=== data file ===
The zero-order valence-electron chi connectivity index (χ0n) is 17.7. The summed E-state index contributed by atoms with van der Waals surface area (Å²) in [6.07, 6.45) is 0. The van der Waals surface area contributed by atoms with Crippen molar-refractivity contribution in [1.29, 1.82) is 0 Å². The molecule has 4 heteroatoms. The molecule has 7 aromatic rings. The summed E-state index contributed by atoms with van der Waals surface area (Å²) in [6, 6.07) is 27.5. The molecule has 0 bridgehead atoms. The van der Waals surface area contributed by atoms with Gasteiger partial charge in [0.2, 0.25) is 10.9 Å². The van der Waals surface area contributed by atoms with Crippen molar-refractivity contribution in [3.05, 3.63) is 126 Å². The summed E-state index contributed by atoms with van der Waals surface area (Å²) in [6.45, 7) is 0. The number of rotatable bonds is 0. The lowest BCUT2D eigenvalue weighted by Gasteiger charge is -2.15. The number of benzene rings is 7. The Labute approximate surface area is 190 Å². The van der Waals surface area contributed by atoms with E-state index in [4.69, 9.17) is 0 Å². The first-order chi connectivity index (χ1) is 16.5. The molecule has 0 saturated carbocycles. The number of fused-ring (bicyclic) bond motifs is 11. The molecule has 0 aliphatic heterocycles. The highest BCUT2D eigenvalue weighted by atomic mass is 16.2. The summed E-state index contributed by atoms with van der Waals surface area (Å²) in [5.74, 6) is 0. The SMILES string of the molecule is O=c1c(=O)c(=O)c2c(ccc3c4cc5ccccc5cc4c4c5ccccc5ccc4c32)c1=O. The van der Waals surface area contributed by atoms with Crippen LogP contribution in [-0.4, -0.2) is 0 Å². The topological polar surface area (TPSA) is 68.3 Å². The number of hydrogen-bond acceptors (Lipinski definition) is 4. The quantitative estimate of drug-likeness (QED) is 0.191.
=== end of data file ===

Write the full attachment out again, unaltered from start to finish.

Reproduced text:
The zero-order valence-electron chi connectivity index (χ0n) is 17.7. The summed E-state index contributed by atoms with van der Waals surface area (Å²) in [6.07, 6.45) is 0. The van der Waals surface area contributed by atoms with Crippen molar-refractivity contribution in [1.29, 1.82) is 0 Å². The molecule has 4 heteroatoms. The molecule has 7 aromatic rings. The summed E-state index contributed by atoms with van der Waals surface area (Å²) in [6, 6.07) is 27.5. The molecule has 0 bridgehead atoms. The van der Waals surface area contributed by atoms with Gasteiger partial charge in [0.2, 0.25) is 10.9 Å². The van der Waals surface area contributed by atoms with Crippen molar-refractivity contribution in [3.05, 3.63) is 126 Å². The summed E-state index contributed by atoms with van der Waals surface area (Å²) in [6.45, 7) is 0. The number of rotatable bonds is 0. The lowest BCUT2D eigenvalue weighted by Gasteiger charge is -2.15. The number of benzene rings is 7. The Labute approximate surface area is 190 Å². The van der Waals surface area contributed by atoms with E-state index in [4.69, 9.17) is 0 Å². The first-order chi connectivity index (χ1) is 16.5. The molecule has 0 saturated carbocycles. The number of fused-ring (bicyclic) bond motifs is 11. The molecule has 0 aliphatic heterocycles. The highest BCUT2D eigenvalue weighted by atomic mass is 16.2. The summed E-state index contributed by atoms with van der Waals surface area (Å²) in [5.74, 6) is 0. The SMILES string of the molecule is O=c1c(=O)c(=O)c2c(ccc3c4cc5ccccc5cc4c4c5ccccc5ccc4c32)c1=O. The van der Waals surface area contributed by atoms with Crippen LogP contribution in [-0.4, -0.2) is 0 Å². The topological polar surface area (TPSA) is 68.3 Å². The number of hydrogen-bond acceptors (Lipinski definition) is 4. The quantitative estimate of drug-likeness (QED) is 0.191.